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Plan lets users be the judge of flaws

Common Vulnerability Scoring System would let companies take their own systems into account in assessing the risk from a security bug.

A plan to make it easier for companies to determine how hard they could be hit by security flaws is ready for prime time, according to its backers.

The Common Vulnerability Scoring System plan calls for a unified approach to rating vulnerabilities in software, to replace the proprietary methods many technology companies and security vendors use when determining the impact of a flaw.

"We want to bring order to the chaos," said Mike Caudill, chairman of the Forum of Incident Response and Security Teams, or FIRST, which is pushing for adoption of the new Common Vulnerability Scoring System. "The ultimate goal is to have a system that will help the user appropriately react to a vulnerability."

The Common Vulnerability Scoring System, or CVSS, was developed under the auspices of the National Infrastructure Advisory Council, which advises President Bush about the security of information systems for critical infrastructure. FIRST, a worldwide consortium of security incident response teams such as the United States Computer Emergency Readiness Center, coordinates further CVSS development.

On Monday, FIRST plans to announce a push for wide-scale adoption of CVSS. Backers believe the rating system is ready to move into more general use after being a work-in-progress for the past year and a half. It was released publicly in late February, when a group of about 30 companies started testing it.

"Now is the time to move to the next phase of deploying CVSS and getting additional vendors on board," Gerhard Eschelbeck, one of the designers of the rating scheme and chief technology officer at vulnerability management company Qualys, said Friday.

CVSS goes beyond today's severity ratings, such as the familiar "critical" and "important" found in security bulletins from Microsoft. The new scoring system, which uses numbers between 1 and 10, enables organizations to calculate the specific risk to their own environment by adding information related to their IT systems. This could help them prioritize patches.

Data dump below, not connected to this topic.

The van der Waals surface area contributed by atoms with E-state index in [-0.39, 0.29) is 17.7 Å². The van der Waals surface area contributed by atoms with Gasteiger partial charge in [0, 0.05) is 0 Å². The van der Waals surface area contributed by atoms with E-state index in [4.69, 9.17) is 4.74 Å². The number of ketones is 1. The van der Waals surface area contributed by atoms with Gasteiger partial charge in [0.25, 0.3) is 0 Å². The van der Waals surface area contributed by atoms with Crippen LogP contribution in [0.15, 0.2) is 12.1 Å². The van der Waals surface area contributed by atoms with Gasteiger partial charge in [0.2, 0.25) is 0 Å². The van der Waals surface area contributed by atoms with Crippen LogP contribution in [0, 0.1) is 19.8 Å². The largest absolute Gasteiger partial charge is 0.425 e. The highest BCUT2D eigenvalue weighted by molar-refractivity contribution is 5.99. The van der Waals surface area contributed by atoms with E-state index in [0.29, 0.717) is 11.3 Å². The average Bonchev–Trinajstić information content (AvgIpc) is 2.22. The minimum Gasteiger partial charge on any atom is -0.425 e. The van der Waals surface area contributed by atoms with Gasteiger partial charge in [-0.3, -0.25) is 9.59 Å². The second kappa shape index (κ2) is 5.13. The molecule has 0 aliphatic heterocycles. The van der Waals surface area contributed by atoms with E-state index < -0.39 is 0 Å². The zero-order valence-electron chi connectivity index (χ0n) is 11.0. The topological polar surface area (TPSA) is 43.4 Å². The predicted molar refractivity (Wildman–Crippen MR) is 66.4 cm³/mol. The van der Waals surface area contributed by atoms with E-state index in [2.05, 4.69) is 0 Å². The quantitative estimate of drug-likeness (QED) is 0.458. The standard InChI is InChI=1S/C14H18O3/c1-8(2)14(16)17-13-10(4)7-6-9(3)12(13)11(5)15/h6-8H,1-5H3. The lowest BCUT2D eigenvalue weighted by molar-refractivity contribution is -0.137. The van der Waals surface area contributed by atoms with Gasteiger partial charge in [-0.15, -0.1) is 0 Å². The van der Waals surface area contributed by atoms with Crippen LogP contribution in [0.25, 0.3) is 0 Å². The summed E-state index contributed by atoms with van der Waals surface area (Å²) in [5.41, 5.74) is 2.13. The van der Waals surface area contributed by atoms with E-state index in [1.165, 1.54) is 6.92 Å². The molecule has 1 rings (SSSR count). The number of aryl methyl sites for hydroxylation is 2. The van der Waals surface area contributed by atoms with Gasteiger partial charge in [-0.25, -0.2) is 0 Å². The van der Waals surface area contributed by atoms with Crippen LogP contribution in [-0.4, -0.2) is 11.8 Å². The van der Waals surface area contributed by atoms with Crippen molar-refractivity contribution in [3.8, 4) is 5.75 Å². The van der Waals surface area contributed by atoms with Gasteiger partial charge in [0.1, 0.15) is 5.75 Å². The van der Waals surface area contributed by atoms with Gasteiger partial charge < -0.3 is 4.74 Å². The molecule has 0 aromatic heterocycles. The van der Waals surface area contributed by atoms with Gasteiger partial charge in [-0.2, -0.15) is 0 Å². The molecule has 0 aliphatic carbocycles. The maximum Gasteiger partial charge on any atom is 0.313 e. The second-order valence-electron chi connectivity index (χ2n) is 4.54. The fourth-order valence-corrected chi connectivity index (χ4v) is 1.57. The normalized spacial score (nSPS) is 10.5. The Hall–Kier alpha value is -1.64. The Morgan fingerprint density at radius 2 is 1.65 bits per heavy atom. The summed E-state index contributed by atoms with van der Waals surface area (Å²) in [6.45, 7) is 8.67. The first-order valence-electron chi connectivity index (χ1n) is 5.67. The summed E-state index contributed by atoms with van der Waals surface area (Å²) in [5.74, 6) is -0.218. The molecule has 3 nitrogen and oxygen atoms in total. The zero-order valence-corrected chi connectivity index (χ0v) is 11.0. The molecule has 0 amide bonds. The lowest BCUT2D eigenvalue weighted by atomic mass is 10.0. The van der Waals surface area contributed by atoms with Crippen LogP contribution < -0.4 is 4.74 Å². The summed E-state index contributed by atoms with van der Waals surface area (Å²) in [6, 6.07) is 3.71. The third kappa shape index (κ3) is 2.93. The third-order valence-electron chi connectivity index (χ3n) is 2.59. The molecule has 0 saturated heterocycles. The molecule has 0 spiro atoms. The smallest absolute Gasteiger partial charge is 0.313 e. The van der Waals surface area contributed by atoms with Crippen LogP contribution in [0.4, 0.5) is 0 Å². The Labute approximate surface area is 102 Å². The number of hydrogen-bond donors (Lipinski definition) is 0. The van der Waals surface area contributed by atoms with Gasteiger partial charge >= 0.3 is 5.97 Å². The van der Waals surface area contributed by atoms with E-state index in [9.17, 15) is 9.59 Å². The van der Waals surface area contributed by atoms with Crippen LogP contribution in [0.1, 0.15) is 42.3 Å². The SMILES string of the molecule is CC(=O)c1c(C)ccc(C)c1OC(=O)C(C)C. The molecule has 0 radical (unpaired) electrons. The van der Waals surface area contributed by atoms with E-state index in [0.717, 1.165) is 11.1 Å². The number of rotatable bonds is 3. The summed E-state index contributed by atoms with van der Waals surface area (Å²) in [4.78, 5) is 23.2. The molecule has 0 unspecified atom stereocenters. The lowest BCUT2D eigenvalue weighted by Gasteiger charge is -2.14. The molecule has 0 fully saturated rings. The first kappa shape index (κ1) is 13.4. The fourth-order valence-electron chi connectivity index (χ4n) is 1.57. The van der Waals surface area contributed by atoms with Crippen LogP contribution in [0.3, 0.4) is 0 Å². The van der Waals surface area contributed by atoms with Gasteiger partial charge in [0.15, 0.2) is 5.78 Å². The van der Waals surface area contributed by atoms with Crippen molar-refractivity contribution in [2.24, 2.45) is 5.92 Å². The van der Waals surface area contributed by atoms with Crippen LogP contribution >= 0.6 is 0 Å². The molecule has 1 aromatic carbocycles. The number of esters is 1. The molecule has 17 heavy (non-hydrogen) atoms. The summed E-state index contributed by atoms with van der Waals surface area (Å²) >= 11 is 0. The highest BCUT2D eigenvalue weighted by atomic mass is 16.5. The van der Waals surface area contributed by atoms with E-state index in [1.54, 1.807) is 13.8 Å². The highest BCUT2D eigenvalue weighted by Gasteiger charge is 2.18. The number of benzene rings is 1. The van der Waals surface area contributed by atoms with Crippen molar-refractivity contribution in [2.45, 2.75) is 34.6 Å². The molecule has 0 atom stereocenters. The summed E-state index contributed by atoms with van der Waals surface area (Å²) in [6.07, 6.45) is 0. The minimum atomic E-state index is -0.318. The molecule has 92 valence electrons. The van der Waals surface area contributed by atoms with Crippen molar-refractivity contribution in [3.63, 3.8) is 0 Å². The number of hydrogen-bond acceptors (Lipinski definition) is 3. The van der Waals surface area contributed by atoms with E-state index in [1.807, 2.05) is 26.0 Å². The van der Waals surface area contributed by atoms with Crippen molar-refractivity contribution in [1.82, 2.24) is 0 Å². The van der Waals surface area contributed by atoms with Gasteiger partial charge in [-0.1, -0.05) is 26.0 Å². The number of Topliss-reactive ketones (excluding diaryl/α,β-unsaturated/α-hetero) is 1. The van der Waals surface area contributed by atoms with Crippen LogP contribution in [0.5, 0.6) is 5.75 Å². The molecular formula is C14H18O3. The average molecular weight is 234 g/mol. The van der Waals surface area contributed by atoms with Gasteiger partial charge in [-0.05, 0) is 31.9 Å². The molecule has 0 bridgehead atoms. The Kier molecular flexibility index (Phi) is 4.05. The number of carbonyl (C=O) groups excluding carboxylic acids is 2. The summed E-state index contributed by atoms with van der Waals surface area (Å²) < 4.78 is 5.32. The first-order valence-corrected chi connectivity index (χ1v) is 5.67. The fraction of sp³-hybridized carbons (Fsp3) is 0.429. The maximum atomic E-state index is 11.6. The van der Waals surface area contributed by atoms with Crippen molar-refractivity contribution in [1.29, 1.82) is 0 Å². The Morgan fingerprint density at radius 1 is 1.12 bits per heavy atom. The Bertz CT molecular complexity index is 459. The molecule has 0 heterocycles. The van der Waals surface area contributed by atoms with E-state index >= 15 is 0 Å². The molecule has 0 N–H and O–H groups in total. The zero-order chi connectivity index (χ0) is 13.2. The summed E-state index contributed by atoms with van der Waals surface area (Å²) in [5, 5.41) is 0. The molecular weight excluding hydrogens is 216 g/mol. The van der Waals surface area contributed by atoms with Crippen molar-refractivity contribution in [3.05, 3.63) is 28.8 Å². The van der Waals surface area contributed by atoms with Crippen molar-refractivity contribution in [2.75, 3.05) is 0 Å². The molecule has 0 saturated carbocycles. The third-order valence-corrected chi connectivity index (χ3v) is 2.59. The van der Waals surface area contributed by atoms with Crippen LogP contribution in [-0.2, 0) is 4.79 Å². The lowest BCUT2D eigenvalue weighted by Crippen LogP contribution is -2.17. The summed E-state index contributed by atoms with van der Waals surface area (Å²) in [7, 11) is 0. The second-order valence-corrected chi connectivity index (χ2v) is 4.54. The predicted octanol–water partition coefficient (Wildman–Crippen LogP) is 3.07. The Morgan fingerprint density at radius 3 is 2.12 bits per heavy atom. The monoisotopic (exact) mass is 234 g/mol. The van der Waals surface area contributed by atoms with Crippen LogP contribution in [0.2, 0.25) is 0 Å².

In addition to letting companies add their own environmental metric to the risk equation, CVSS also takes into account factors such as the availability of attack code and security patches, which can have an impact on the risk posed by a vulnerability. Current rating schemes typically are limited only to certain aspects of the vulnerability--for example, whether an attacker could remotely compromise a system and how easily a flaw can be exploited.

Risk assessment
If CVSS is widely adopted, an enterprise risk manager or security professional could use the system to determine which flaws need fixing first, Caudill said.

"It would allow an organization to compare vulnerabilities from multiple vendors, on multiple platforms and potentially affecting different parts of an organization, and have a common metric for assessing the risk," he said.

FIRST is calling on the software industry to include CVSS scores in its security advisories, said Caudill, who is also a member of Cisco Systems' product security incident response team. "It gets everybody on the same page," he said. Cisco already provides CVSS scores on its MySDN security site but not in its own advisories, Caudill said.

Several security vendors--including Symantec, Internet Security Systems and Qualys--support CVSS and will adopt it in their own products, representatives of the companies said.

"We're strong supporters of having open standards in this area," said Vincent Weafer, a senior director at Symantec Security Response. "Prior to this, each vendor had their own standards on scoring vulnerabilities, which makes it very confusing for enterprises making critical decisions on which patches to deploy first."

Qualys' Eschelbeck agreed. "Users are looking to CVSS-type scoring, so we can take away a burden from them," he said.

Microsoft's stance
However, Microsoft is sticking to its own rating scheme, Kevin Kean, director of Microsoft's security response center, said in a statement provided by representatives of the software giant.

"We recognize that some vendors and security organizations within the industry utilize varying severity rating systems which do serve practical purposes for their objectives. Our customers have told us that the severity rating system we implemented in 2002 is valuable in helping them assess their level of risk and utilize the resources we've made available to them to help protect their systems," Kean said.

Still, if customers start requesting that Microsoft adopt CVSS, it will, Kean said.

With Microsoft giving CVSS the cold shoulder, it could be a while for the system to be broadly adopted, said John Pescatore, a vice president at researcher Gartner.

"Since Microsoft is pretty much the largest source of vulnerabilities on desktop PCs, if they don't use CVSS, it will slow down others," Pescatore said. "I think security service and tool vendors will start to use it sooner."

While there is some benefit in CVSS, Pescatore thinks its role in helping IT managers decide which patches to apply first is being overstated. "No scoring system will do that," he said. "But having a standard rating methodology used by most vendors will be a good thing for IT."

If users see value in the new scoring system, they can put pressure on software companies to start using it, Pescatore said. "If a few large product vendors, like Cisco, start to use it, I think that by 2007, Microsoft would start hearing from its customers that they want Microsoft to use it," he said.